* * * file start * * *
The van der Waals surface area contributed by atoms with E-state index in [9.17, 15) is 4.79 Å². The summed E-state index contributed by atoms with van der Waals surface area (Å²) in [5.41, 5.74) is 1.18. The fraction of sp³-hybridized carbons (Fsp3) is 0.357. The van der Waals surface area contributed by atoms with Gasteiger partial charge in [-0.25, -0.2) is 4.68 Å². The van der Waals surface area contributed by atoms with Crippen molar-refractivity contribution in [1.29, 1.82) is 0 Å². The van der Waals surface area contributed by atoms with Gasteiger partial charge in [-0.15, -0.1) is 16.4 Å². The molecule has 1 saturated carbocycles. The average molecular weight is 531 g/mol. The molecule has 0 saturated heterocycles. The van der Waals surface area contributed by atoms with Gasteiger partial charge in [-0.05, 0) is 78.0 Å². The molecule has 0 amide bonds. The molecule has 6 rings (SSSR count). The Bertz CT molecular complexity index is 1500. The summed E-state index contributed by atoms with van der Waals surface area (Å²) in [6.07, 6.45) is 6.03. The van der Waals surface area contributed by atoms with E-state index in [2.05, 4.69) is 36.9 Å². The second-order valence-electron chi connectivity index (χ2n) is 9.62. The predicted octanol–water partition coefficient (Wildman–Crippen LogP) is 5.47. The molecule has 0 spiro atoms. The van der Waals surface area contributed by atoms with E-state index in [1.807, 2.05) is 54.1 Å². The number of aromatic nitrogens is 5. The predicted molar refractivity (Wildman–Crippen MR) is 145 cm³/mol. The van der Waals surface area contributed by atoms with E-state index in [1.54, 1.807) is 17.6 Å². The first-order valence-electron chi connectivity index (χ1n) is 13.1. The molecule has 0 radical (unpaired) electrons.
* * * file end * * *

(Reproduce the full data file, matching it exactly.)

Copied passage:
The van der Waals surface area contributed by atoms with E-state index in [9.17, 15) is 4.79 Å². The summed E-state index contributed by atoms with van der Waals surface area (Å²) in [5.41, 5.74) is 1.18. The fraction of sp³-hybridized carbons (Fsp3) is 0.357. The van der Waals surface area contributed by atoms with Gasteiger partial charge in [-0.25, -0.2) is 4.68 Å². The van der Waals surface area contributed by atoms with Crippen molar-refractivity contribution in [1.29, 1.82) is 0 Å². The van der Waals surface area contributed by atoms with Gasteiger partial charge in [-0.15, -0.1) is 16.4 Å². The molecule has 1 saturated carbocycles. The average molecular weight is 531 g/mol. The molecule has 0 saturated heterocycles. The van der Waals surface area contributed by atoms with Gasteiger partial charge in [-0.05, 0) is 78.0 Å². The molecule has 0 amide bonds. The molecule has 6 rings (SSSR count). The Bertz CT molecular complexity index is 1500. The summed E-state index contributed by atoms with van der Waals surface area (Å²) in [6.07, 6.45) is 6.03. The van der Waals surface area contributed by atoms with E-state index in [2.05, 4.69) is 36.9 Å². The second-order valence-electron chi connectivity index (χ2n) is 9.62. The predicted octanol–water partition coefficient (Wildman–Crippen LogP) is 5.47. The molecule has 0 spiro atoms. The van der Waals surface area contributed by atoms with E-state index in [1.807, 2.05) is 54.1 Å². The number of aromatic nitrogens is 5. The predicted molar refractivity (Wildman–Crippen MR) is 145 cm³/mol. The van der Waals surface area contributed by atoms with E-state index in [1.54, 1.807) is 17.6 Å². The first-order valence-electron chi connectivity index (χ1n) is 13.1. The molecule has 0 radical (unpaired) electrons.